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Peroneal Tendonitis: Causes, Teatment, and Recovery

Dr Rohit Bhaskar
Dr Rohit Bhaskar
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Peroneal tendinitis is a condition that can be acute or become chronic (peroneal tendinopathy) whereby there is an irritation to one or both peroneal tendons with subsequent degeneration and inflammation.

Peroneal Tendonitis

Anatomy related to peroneal tendinitis

The peroneus longus and peroneus brevis muscles reside in the lateral compartment of the lower leg and are innervated by the superficial peroneal nerve.
The peroneal tendons receive their blood supply from the peroneal artery and the tibialis anterior artery. There are 3 avascular zones that may contribute to tendonitis: in both the tendons at the turn around the lateral malleolus and in the peroneus longus tendon where the tendon curves around the cuboid.

The peroneus longus arises from the head and proximal two-thirds of the lateral surface of the body of the fibula and the origin of the peroneus brevis is located on the distal two-thirds of the lateral surface of the body of the fibula, medial to the Peroneus longus.

Both muscles become tendons proximal to the ankle joint and pass posterior to the lateral malleolus in a fibro-osseous tunnel, the retro malleolar groove.
This groove is formed by the superior peroneal retinaculum (SPR), the fibula, the posterior talofibular ligament, the calcaneofibular ligament, and the posterior-inferior tibiofibular ligament.

Both peroneal tendons are in a common synovial sheath behind the lateral malleolus, where they are held in place by the superior peroneal retinaculum to prevent subluxation of the ankle.

Distal to the fibula, the tendons travel within individual sheaths, separated by the peroneal trochlea on the lateral surface of the calcaneus.
The peroneus longus tendon turns medially between the cuboid groove and the long plantar ligament and inserts onto the plantar surface of the base of the first metatarsal and the lateral aspect of the medial cuneiforms.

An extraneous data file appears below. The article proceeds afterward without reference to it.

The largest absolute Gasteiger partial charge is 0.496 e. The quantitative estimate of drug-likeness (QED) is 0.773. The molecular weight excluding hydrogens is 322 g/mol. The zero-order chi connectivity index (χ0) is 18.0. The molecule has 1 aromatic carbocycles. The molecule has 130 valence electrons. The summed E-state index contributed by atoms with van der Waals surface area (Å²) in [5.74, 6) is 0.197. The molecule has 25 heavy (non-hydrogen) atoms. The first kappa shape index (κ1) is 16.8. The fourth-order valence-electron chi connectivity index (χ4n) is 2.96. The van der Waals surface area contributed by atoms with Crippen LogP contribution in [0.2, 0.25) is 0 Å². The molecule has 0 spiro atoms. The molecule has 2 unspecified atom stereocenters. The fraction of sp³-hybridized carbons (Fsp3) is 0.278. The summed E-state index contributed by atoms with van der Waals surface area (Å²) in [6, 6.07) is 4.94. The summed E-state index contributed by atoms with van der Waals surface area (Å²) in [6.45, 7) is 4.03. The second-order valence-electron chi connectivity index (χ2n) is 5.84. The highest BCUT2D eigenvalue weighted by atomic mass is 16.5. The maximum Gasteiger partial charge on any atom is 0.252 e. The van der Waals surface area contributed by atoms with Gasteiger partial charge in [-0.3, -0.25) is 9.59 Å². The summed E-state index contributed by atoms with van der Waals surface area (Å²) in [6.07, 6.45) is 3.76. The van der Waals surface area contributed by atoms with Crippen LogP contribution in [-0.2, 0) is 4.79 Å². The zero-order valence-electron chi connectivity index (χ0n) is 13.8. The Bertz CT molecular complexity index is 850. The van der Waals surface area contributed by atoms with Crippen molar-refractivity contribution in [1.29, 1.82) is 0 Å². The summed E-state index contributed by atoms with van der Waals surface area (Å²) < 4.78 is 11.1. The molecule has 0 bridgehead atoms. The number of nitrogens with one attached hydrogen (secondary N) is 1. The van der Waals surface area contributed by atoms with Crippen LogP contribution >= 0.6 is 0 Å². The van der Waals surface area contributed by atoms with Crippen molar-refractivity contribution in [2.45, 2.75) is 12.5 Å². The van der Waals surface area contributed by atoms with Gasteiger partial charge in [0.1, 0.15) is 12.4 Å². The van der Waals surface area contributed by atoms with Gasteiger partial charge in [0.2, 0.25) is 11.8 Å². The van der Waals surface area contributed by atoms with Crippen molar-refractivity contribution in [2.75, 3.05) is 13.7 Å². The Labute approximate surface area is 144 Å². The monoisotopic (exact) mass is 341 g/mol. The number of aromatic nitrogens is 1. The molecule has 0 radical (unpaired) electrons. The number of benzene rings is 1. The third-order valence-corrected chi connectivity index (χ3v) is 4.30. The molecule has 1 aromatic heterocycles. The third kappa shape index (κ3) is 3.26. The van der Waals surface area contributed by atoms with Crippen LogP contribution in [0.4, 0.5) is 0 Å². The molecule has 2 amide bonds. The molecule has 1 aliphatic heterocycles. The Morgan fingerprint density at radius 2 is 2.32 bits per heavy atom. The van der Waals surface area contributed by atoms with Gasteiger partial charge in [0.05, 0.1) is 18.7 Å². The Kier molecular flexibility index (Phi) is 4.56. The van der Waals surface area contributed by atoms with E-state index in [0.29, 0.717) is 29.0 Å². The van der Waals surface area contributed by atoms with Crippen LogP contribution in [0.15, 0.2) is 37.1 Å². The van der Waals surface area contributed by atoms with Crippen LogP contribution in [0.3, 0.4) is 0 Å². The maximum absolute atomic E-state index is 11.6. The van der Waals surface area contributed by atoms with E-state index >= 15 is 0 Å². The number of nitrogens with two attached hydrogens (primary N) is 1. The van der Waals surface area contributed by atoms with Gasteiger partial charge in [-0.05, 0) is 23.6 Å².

The peroneus brevis tendon continues directly to its insertion onto the tuberosity (base) of the fifth metatarsal.

Therefore the peroneus longus tendon remains posterior and inferior to the peroneus brevis until the lateral aspect of the foot.
The actions of the peroneus longus and brevis are plantarflexion and eversion of the foot in open kinetic chain motion.

During weight-bearing, the peroneus longus acts as a stabilizer of the transverse arch of the foot, as well as a stabilizer of the first ray during propulsion.

Etiology of Peroneal tendinitis

Peroneal tendonitis is common in running athletes (particularly endurance running due to a high number of cyclic muscle contractions), young dancers, ice skaters, and sports requiring a frequent change of direction or jumping such as basketball, skiing and even horse riding lesion may be due to partial tears, complete ruptures, subluxation, tenosynovitis, a fractured os peroneum, or damage to the peroneal retinacula.

Chronic lateral ankle instability and excessive subtalar and ankle varus rotation may cause damage to the peroneal tendons and their associated structures.
Contributional factors for the development of peroneal tendonitis are tight calf muscles, inappropriate training, poor foot biomechanics such as over-pronation of the foot or excess eversion of the foot, inappropriate footwear and muscle weakness of them. peroneus longus.